It wasn't cake that Marie Antoinette wanted to feed to the masses. Her instructions were actually, "Let them eat brioche." Brioche is certainly as rich and buttery as cake, but that's where the similarities end.
Brioche is definitely more of a bread than it is a cake. For one thing, it's yeast-risen and has a chewy, bread-like interior. It's also far less sweet. Brioche gets a few tablespoons of sugar, but the focus is more on enriching the dough with eggs and butter. Lots of eggs and butter.
The result is a bread that is not exactly sweet and not exactly savory, which makes brioche a fantastic bread for any meal of the day. Smeared with jam or sliced into French toast, it's breakfast. Split open and stuffed with sandwich meat and cheese, it's lunch. Served as small rolls alongside a braise or soup, it's dinner. Brioche doesn't make a bad midnight snack, either!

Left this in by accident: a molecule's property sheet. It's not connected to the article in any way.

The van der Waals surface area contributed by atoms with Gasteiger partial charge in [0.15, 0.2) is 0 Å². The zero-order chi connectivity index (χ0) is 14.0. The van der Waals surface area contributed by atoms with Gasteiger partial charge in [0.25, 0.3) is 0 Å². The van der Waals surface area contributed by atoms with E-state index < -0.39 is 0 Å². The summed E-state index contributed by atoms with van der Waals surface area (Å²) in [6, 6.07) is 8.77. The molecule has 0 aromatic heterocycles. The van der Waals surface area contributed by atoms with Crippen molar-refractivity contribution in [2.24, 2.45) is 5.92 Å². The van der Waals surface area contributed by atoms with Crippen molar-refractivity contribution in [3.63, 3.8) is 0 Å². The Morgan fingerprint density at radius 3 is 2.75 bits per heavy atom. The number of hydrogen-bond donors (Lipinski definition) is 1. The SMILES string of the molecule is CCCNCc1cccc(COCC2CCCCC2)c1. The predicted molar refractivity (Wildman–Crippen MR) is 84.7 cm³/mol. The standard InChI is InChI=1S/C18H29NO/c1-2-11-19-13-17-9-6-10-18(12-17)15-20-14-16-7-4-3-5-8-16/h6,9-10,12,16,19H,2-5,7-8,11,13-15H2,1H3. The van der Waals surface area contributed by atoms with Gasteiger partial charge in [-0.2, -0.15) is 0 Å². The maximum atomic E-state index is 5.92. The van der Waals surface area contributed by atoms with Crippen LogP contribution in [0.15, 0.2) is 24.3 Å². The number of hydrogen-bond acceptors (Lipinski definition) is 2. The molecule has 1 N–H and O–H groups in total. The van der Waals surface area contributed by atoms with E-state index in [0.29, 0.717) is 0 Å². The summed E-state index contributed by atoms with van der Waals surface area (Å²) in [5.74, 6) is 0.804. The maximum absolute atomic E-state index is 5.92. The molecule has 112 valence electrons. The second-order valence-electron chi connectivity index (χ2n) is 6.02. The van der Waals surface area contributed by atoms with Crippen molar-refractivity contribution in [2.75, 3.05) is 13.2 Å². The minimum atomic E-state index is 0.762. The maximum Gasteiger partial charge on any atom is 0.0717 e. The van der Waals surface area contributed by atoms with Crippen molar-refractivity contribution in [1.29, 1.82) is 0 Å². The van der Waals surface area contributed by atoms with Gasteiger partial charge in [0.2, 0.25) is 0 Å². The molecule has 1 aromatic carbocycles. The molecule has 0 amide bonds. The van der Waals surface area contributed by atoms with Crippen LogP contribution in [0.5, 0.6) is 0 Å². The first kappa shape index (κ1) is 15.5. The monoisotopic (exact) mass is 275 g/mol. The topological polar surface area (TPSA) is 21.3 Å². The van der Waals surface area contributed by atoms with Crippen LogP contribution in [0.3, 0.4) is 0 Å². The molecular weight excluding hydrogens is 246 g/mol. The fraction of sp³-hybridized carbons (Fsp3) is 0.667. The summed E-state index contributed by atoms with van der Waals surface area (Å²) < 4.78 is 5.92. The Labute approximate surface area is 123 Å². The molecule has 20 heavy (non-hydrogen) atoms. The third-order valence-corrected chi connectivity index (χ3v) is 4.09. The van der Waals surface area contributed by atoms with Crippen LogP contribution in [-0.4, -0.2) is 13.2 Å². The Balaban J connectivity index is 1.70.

Brioche can be a bit tricky to make at home, at least without a standing mixer. In culinary school, we were taught how to make it by hand - working the butter into the wet dough by smearing them together against the counter and then getting it to form into a cohesive ball by repeatedly throwing it down on the workspace. Trust me, it's much easier to make in the standing mixer.
Traditionally, brioche is formed into loaf-sized or smaller dinner roll-sized "brioche à tête" ("tête" translates as "head" - perhaps in honor of Marie Antoinette?!). These are large balls of dough with a small round knot positioned on top. But certainly there's no rule that says you can't make brioche as a regular sandwich loaf or round sandwich buns.
Curious to try it at home? Take a look at these recipes:
What do you like to do with brioche?